Chapter One: An Imposing Shadow
The last beams of the day’s sunlight were still tickling the treetops as Cora descended upon the unruly mob. The red and gold rays of illumination had been holding their own against diminishing flashes from a departing thunderstorm. But now, the nighttime with its comforting darkness was arriving quickly, chasing the light away, revealing the first twinkling stars overhead.
It was immediately clear that a great discord had overcome the flock– enough so that none of them noticed Cora, the world’s only lamb unicorn detective (not something that you see every day) until she joined their circle. Accusations and recriminations spiraled about like a vortex of autumn leaves. Cora spied a single ewe that seemed to be trying to remain above the fray. She approached, showed her credentials as a private investigator, and offered her services.
“What’s your fee?” This ewe, Martha, was the oldest ewe on the farm. She looked it, too. Cora thought that her eyes betrayed a weariness, possibly from leading her flock for many years. Standing in the door to the barn, she was casting a long and imposing shadow. Weariness aside, Cora could tell that this was not a ewe to mess with.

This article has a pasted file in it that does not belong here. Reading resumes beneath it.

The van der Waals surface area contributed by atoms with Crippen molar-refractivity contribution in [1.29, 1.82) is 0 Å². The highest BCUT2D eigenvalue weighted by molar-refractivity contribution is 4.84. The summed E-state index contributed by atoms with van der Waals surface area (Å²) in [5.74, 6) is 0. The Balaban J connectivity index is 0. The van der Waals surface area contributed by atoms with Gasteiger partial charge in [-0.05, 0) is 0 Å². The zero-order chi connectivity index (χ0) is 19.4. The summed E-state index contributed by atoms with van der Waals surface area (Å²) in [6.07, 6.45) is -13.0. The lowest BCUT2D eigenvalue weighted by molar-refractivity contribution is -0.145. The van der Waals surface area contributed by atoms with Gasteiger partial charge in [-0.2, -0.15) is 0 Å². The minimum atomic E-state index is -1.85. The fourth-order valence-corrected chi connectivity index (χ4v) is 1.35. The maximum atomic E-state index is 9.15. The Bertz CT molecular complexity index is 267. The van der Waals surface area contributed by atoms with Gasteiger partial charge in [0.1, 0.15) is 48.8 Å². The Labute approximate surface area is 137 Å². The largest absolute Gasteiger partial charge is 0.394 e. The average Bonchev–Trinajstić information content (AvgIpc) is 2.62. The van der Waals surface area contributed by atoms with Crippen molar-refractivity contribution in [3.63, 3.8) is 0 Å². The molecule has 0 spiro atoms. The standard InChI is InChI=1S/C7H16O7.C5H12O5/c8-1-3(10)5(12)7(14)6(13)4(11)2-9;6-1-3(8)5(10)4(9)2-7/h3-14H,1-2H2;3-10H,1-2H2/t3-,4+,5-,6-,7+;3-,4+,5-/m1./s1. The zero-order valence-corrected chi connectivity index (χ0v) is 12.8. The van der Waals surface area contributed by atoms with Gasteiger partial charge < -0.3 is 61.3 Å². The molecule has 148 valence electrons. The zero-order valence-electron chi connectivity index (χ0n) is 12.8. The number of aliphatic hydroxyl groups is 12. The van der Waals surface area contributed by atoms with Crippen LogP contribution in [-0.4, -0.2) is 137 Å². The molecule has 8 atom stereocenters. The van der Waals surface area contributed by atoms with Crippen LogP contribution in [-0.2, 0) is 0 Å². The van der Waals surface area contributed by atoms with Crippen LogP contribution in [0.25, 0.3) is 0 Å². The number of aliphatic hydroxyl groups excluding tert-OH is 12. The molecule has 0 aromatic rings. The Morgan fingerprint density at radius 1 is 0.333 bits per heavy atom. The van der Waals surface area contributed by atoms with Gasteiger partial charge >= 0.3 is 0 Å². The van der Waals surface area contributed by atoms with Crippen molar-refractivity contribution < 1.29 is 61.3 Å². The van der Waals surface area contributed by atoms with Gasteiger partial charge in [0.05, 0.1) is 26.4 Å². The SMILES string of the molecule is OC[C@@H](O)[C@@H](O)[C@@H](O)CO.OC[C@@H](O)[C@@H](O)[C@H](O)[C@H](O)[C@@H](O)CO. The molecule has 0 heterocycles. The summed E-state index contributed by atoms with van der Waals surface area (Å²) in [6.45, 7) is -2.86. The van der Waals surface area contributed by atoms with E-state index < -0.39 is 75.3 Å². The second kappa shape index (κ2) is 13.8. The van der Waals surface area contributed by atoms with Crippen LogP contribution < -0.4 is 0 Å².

“I get paid in feed,” was the response from Detective Cora. “My rate is 2 pounds of corn per day. Plus expenses.”
Martha smirked as she explained the problem with this: “Well then, you’re of no use. You see – that’s our problem. All of our corn has been stolen.”
“If you want my help, I’m sure we can work something out.” Cora offered, and Martha nodded in acceptance, adding with a welcoming note “There’s some hay in the feeder in stall two. Alfalfa. Good stuff. The rest of the flock isn’t eating any of it because they’re all worked up over the missing corn. And while half goats are arguing with the flock, the other half are MIA, having been accused of thievery. Go have a nosh as an advance, then come back when you’ve had your fill. I’ll tell you all about what happened. We could use an outside eye to figure it out.”
Cora returned the nod with a thankful shake of her own but had just one question before going to collect her advance. “Everyone on the farm seems worked up about this except you. How are you able to stay so calm?”
All signs of weariness faded as Martha considered her answer, replacing it with a surprising playfulness. “I’ve been in charge of this flock a long time, because I follow certain rules. One of the most important rules is ‘Save the Drama for the Llama’.”
Nodding as if she understood what this meant, Cora made her way into the barn to find her proffered hay. As she was taking her first bite and reflecting on Martha’s comment, she heard a commotion in the next stall. A young rooster – looking insane without half of his barred feathers – managed to fly over the stall landing on Cora’s nose and scratching it with his spur.
“Ouch – watch it buddy!” yelled Cora, with more than a little frustration. The rooster introduced himself as Tailpipe, and apologized.
“Sorry, didn’t mean to hurt or scare you. It’s hard to fly during my molt. Listen – I overheard you talking to the big crazy one about the corn heist-“
“Yeah, Martha. Don’t trust her. I know what happened to the corn… she took it. She took it all…”
To be continued…